Royals Rumblings - News for September 19, 2016
Sam Mellinger writes that while this season is a disappointment, it is forgivable.
This should be said: the Royals owe us nothing. Their last two seasons have been the greatest joy ride in Kansas City sports history, a worldview changing payback for decades of disappointments. They changed a franchise’s place, boosted a city’s self-esteem, raised flags and threw an unforgettable parade.
The Royals have made forever memories for fans around the region and beyond. Businesses in town have profited. Friendships have been made, and old friendships renewed. That’s the stuff that lasts, and that’s the stuff this group has gifted to a group of people who’d largely come to expect disappointment.
Ned Yost won his 1,000th game as a Major League manager.
The Royals broke a 29-year playoff drought. They won a World Series. They suffered through an uneven encore in 2016. And through it all, Yost kept managing games, kept adding to the total, kept putting up new frames in his office. And yet, if he was being honest, there was really only one personal number that intrigued him.
“The only two goals I ever set,” Yost says, “was win a World Series as a manager and get 1,000 wins. I just thought that would be a special number. It just meant you had some longevity.”
The Royals had fun with the return of Jason Vargas.
Mike Moustakas strolled through the Royals’ locker room prior to their matchup with the White Sox Saturday night, and announced a “national holiday.”
“It’s Jason Vargas Launch Day!” he called out. “You’re all witnesses.”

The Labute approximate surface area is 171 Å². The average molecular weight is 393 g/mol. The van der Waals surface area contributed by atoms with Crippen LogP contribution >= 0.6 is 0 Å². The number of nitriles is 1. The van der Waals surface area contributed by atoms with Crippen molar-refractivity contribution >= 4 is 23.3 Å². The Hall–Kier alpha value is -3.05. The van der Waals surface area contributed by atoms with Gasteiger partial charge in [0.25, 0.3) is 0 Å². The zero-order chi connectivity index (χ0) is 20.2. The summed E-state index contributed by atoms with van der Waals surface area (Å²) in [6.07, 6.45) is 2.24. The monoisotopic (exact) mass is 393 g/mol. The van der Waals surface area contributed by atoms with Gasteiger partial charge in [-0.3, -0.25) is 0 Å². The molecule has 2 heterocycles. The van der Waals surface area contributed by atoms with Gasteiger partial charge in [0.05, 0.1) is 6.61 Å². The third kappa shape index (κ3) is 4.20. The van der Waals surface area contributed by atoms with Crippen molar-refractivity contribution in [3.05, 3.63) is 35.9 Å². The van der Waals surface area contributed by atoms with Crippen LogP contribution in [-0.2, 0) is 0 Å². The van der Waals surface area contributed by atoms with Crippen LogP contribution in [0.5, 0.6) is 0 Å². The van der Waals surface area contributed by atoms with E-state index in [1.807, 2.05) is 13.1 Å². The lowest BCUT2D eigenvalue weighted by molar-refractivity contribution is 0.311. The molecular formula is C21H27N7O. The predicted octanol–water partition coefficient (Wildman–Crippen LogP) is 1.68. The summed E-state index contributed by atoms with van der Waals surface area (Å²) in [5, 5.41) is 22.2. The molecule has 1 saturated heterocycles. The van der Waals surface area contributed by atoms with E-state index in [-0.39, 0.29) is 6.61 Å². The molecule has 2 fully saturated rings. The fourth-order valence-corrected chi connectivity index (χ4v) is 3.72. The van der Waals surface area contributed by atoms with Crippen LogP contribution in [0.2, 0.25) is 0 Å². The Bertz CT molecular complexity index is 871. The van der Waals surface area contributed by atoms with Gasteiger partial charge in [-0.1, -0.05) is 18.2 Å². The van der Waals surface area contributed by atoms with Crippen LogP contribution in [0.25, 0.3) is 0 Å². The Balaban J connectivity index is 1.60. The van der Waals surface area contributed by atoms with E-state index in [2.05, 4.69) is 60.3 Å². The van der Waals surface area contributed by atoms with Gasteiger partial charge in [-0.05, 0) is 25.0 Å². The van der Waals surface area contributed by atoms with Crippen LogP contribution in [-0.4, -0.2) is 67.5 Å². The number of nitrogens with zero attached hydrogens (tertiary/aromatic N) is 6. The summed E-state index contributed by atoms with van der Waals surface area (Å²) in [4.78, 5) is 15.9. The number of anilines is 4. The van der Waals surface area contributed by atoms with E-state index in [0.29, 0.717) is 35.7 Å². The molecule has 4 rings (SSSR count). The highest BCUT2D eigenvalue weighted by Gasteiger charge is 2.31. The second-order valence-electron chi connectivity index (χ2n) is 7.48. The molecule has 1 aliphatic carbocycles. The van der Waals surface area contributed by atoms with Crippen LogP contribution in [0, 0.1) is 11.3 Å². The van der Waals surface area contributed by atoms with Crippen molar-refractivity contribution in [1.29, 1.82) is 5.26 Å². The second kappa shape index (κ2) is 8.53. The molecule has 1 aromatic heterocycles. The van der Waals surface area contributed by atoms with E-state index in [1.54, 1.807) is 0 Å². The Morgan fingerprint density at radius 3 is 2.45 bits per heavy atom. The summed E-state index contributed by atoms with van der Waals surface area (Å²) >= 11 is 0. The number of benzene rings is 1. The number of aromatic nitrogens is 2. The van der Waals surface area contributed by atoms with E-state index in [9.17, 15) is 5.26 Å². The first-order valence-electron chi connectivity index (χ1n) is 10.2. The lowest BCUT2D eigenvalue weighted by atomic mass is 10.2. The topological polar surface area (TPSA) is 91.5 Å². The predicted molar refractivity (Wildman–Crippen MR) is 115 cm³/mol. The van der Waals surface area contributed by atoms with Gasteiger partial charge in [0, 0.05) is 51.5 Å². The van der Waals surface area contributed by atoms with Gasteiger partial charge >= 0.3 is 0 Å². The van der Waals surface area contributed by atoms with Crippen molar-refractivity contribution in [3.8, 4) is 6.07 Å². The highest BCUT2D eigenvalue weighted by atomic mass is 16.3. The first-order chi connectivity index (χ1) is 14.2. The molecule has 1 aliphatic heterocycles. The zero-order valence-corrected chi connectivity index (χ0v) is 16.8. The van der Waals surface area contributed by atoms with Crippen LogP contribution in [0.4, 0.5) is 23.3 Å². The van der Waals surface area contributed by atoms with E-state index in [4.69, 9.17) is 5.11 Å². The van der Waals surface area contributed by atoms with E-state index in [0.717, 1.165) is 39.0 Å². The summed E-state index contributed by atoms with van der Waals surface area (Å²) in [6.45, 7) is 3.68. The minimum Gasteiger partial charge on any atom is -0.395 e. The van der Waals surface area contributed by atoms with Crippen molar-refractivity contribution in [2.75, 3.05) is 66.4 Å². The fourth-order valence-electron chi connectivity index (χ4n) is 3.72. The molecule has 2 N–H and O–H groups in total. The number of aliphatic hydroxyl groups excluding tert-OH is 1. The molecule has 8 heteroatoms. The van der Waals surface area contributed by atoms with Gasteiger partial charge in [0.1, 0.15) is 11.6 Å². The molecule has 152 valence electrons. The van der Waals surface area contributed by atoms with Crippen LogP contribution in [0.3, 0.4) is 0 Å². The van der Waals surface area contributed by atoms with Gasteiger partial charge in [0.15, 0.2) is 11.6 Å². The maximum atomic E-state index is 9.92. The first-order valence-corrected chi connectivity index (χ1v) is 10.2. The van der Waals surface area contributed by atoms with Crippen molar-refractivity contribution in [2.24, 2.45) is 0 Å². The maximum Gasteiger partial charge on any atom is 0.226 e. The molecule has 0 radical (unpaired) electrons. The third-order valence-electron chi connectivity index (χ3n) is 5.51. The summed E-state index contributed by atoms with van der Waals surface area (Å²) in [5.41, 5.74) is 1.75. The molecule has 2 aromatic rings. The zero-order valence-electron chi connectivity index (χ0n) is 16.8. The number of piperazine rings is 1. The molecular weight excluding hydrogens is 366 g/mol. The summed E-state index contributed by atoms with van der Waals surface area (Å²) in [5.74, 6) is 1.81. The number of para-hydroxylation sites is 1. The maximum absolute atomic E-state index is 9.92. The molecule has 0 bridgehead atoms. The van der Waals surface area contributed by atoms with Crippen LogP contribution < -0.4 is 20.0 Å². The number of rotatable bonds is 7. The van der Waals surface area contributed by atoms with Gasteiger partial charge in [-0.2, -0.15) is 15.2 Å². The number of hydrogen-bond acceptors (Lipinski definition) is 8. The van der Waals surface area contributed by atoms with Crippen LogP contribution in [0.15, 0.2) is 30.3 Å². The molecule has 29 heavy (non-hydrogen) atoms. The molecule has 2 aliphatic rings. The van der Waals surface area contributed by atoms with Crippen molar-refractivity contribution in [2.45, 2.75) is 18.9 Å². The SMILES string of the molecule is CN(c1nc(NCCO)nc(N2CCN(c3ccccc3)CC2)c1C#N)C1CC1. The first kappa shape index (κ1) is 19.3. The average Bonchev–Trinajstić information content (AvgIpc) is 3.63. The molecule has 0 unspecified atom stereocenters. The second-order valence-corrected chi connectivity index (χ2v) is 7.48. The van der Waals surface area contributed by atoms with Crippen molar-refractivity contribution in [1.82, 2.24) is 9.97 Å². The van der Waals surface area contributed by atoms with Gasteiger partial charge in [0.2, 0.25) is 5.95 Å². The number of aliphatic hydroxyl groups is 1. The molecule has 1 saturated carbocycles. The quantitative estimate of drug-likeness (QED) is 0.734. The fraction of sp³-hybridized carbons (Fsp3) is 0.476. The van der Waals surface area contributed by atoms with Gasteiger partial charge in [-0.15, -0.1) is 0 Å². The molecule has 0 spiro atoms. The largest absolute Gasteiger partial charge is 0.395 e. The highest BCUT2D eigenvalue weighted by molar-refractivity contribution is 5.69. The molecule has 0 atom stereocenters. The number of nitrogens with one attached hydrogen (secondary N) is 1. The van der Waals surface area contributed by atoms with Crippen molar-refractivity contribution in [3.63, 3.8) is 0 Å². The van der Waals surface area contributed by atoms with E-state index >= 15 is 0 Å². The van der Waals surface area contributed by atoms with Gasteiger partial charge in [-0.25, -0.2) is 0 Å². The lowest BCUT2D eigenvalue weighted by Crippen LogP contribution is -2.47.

It may not have been a national holiday, but it was, indeed, the relaunch of Vargas’ career.
David Lesky at Baseball Prospectus Kansas City thinks we may be seeing the last of Wade Davis.
If you handed me some cash and told me I had to make a bet about where Wade Davis pitches in 2017 and my choices were KC or somewhere else, I think I’d lean toward somewhere else. The rumors at the deadline were telling to me, and I’m not convinced the Royals aren’t trying to not showcase him before the season ends. Holding him out of Tuesday’s game against the A’s was interesting given that he didn’t pitch on Monday, so he already had the day rest he’d likely need from his two long outings over the weekend. Maybe I’m reading way too much into it, but I think the Royals see his $10 million salary and a replacement already on the roster and think they could find a way to improve the team both through the return of Davis and the savings of not having to pay him.
Alcides Escobar is determined to play all 162 games this year.
"I talked to them the other day and said 'I want to play, no matter what'," Escobar said.
Royals manager Ned Yost marvels at Escobar's durability.
"He's got the knack of being able to stay healthy and recover quickly," Yost said. "He shows no signs of fatigue."
Leigh Oleszczak at KC Kingdom thinks bandwagon Royals fans are the worst.
Reymond Fuentes cleared waivers and is now a free agent.
The Northwest Arkansas Naturals lose the Texas League championship.
The Tigers nearly signed Billy Butler.
The Indians continue to lose players with Carlos Carrasco now out for the year.
It is a specific kind of golden age for shortstops.
Jose Quintana is the best pitcher no one cares about.
The New York Times tweet on the television show Pitch ends up being offensive to female baseball fans.
Stephen Colbert sells hot dogs incognito at Wrigley Field.
North Dakota State is not an FBS football program, but should they be in the FBS rankings?
How WWE’s greatest female wrestler - Chyna - disappeared from the limelight.
Twitter is sued by an investor for failing to deliver user growth.
Why is Pluto emitting x-rays?
Bill Murray poured drinks at a Brooklyn bar owned by his son over the weekend.
Your song of the day is Bob Moses with “Tearing Me Up.”